Galveston Wharves set a new wind turbine cargo record in May, importing more than 500 pieces, including tower sections, blades and nacelles.

As wind energy imports have steadily increased over the past 15 years to meet the nation’s transition to renewable energy, the port and its partners have made improvements to accommodate this growing industry.

“We’re one of the few ports with the skilled labor and infrastructure to handle these huge pieces of cargo,” said Rodger Rees, port director and CEO.

“Our rail and roadway infrastructure are designed to efficiently move these large components. We’ve also benefited from the addition of 17 acres of privately operated laydown area with rail service for wind components opened earlier this year.”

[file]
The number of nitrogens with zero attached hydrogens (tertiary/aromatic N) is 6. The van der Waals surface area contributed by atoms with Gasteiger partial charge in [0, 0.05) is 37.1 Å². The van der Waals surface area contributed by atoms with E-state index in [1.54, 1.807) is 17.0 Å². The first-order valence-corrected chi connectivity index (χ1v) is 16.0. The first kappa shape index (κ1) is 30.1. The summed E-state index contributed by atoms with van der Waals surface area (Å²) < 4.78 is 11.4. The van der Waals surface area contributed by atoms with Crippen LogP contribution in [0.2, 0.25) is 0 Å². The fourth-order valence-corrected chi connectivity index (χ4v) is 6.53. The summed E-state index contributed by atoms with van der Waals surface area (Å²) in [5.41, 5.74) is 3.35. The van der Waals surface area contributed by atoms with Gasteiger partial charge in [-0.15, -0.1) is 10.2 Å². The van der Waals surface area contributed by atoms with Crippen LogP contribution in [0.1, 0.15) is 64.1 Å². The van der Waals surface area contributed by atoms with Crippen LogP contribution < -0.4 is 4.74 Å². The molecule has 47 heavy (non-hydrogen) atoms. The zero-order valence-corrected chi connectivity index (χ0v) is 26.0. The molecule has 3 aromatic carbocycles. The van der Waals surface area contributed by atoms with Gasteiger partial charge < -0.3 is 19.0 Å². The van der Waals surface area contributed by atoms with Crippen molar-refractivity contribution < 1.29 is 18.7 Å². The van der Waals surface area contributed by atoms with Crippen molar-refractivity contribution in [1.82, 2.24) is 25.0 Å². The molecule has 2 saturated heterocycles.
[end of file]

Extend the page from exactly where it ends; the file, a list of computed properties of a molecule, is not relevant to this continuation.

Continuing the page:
In May, the port imported 529 wind cargo pieces totaling 33,444 tons. That’s a 39 percent increase over the previous record of 417 pieces, equaling 24,063 tons in March 2020.

Galveston Wharves cargo business totaled 4.3 million tons in 2020, exceeding 2019 totals by 300,000 tons, with general cargo, grain and fresh fruit leading the gains. Cargo activity generated more than 400,000 work hours for the ILA and had direct and indirect economic benefits for other related businesses.